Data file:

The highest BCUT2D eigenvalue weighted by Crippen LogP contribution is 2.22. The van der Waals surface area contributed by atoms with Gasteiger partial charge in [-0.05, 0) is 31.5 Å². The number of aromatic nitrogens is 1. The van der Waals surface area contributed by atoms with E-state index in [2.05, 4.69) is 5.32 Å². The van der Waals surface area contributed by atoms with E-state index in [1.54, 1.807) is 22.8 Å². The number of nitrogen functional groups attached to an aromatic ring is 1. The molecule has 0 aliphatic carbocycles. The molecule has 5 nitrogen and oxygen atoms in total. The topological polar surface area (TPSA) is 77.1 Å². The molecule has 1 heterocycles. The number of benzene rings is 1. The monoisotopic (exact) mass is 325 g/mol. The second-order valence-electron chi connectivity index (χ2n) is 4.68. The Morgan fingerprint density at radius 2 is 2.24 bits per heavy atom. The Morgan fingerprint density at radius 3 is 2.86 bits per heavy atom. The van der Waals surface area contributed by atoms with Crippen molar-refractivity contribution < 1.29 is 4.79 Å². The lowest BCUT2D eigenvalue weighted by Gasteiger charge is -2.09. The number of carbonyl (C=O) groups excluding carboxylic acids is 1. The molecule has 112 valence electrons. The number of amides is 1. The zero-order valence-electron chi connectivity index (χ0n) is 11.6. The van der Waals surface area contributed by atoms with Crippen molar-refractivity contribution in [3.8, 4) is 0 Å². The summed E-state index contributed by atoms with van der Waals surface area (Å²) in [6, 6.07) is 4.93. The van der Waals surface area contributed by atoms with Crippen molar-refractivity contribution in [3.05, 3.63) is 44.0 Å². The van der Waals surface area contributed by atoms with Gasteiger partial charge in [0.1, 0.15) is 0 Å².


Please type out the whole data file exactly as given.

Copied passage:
The highest BCUT2D eigenvalue weighted by Crippen LogP contribution is 2.22. The van der Waals surface area contributed by atoms with Gasteiger partial charge in [-0.05, 0) is 31.5 Å². The number of aromatic nitrogens is 1. The van der Waals surface area contributed by atoms with E-state index in [2.05, 4.69) is 5.32 Å². The van der Waals surface area contributed by atoms with E-state index in [1.54, 1.807) is 22.8 Å². The number of nitrogen functional groups attached to an aromatic ring is 1. The molecule has 0 aliphatic carbocycles. The molecule has 5 nitrogen and oxygen atoms in total. The topological polar surface area (TPSA) is 77.1 Å². The molecule has 1 heterocycles. The number of benzene rings is 1. The monoisotopic (exact) mass is 325 g/mol. The second-order valence-electron chi connectivity index (χ2n) is 4.68. The Morgan fingerprint density at radius 2 is 2.24 bits per heavy atom. The Morgan fingerprint density at radius 3 is 2.86 bits per heavy atom. The van der Waals surface area contributed by atoms with Crippen molar-refractivity contribution < 1.29 is 4.79 Å². The lowest BCUT2D eigenvalue weighted by Gasteiger charge is -2.09. The number of carbonyl (C=O) groups excluding carboxylic acids is 1. The molecule has 112 valence electrons. The number of amides is 1. The zero-order valence-electron chi connectivity index (χ0n) is 11.6. The van der Waals surface area contributed by atoms with Crippen molar-refractivity contribution in [3.8, 4) is 0 Å². The summed E-state index contributed by atoms with van der Waals surface area (Å²) in [6, 6.07) is 4.93. The van der Waals surface area contributed by atoms with Crippen molar-refractivity contribution in [3.05, 3.63) is 44.0 Å². The van der Waals surface area contributed by atoms with Gasteiger partial charge in [0.1, 0.15) is 0 Å².